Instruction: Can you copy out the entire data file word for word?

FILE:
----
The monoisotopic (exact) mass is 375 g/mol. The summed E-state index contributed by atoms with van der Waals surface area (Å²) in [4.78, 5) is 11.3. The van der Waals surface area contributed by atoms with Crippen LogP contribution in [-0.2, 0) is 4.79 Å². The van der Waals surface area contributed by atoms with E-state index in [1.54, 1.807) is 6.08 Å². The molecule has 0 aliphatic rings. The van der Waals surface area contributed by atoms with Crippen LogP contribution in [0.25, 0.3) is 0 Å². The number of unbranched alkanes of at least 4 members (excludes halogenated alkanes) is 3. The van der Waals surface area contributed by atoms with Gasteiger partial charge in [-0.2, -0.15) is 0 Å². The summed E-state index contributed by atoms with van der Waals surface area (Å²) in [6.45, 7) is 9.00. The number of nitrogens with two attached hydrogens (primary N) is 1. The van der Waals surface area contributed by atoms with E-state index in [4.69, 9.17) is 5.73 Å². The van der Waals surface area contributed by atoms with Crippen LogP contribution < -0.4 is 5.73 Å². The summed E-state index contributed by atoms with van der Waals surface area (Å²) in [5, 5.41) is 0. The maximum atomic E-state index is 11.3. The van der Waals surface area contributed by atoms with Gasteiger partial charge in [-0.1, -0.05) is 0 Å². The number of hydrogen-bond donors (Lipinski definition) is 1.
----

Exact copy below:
The monoisotopic (exact) mass is 375 g/mol. The summed E-state index contributed by atoms with van der Waals surface area (Å²) in [4.78, 5) is 11.3. The van der Waals surface area contributed by atoms with Crippen LogP contribution in [-0.2, 0) is 4.79 Å². The van der Waals surface area contributed by atoms with E-state index in [1.54, 1.807) is 6.08 Å². The molecule has 0 aliphatic rings. The van der Waals surface area contributed by atoms with Crippen LogP contribution in [0.25, 0.3) is 0 Å². The number of unbranched alkanes of at least 4 members (excludes halogenated alkanes) is 3. The van der Waals surface area contributed by atoms with Gasteiger partial charge in [-0.2, -0.15) is 0 Å². The summed E-state index contributed by atoms with van der Waals surface area (Å²) in [6.45, 7) is 9.00. The number of nitrogens with two attached hydrogens (primary N) is 1. The van der Waals surface area contributed by atoms with E-state index in [4.69, 9.17) is 5.73 Å². The van der Waals surface area contributed by atoms with Crippen LogP contribution < -0.4 is 5.73 Å². The summed E-state index contributed by atoms with van der Waals surface area (Å²) in [5, 5.41) is 0. The maximum atomic E-state index is 11.3. The van der Waals surface area contributed by atoms with Gasteiger partial charge in [-0.1, -0.05) is 0 Å². The number of hydrogen-bond donors (Lipinski definition) is 1.